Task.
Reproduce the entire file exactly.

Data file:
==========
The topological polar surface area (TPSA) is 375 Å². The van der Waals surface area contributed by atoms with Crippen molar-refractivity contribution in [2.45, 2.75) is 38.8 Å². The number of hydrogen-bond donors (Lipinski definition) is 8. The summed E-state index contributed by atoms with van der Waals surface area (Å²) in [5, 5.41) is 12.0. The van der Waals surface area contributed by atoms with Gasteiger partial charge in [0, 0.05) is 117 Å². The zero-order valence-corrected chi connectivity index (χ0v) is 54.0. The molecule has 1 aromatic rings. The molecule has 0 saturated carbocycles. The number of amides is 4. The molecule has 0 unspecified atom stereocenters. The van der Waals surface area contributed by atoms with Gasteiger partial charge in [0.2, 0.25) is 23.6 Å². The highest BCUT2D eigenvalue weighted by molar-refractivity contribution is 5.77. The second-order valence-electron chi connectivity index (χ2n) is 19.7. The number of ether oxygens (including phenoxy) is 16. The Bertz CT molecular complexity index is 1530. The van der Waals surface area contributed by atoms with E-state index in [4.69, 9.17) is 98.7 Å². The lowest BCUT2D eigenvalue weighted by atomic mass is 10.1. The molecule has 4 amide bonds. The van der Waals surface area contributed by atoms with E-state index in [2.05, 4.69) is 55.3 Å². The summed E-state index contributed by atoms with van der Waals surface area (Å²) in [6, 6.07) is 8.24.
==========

The topological polar surface area (TPSA) is 375 Å². The van der Waals surface area contributed by atoms with Crippen molar-refractivity contribution in [2.45, 2.75) is 38.8 Å². The number of hydrogen-bond donors (Lipinski definition) is 8. The summed E-state index contributed by atoms with van der Waals surface area (Å²) in [5, 5.41) is 12.0. The van der Waals surface area contributed by atoms with Gasteiger partial charge in [0, 0.05) is 117 Å². The zero-order valence-corrected chi connectivity index (χ0v) is 54.0. The molecule has 1 aromatic rings. The molecule has 0 saturated carbocycles. The number of amides is 4. The molecule has 0 unspecified atom stereocenters. The van der Waals surface area contributed by atoms with Gasteiger partial charge in [0.2, 0.25) is 23.6 Å². The highest BCUT2D eigenvalue weighted by molar-refractivity contribution is 5.77. The second-order valence-electron chi connectivity index (χ2n) is 19.7. The number of ether oxygens (including phenoxy) is 16. The Bertz CT molecular complexity index is 1530. The van der Waals surface area contributed by atoms with E-state index in [4.69, 9.17) is 98.7 Å². The lowest BCUT2D eigenvalue weighted by atomic mass is 10.1. The molecule has 4 amide bonds. The van der Waals surface area contributed by atoms with E-state index in [2.05, 4.69) is 55.3 Å². The summed E-state index contributed by atoms with van der Waals surface area (Å²) in [6, 6.07) is 8.24.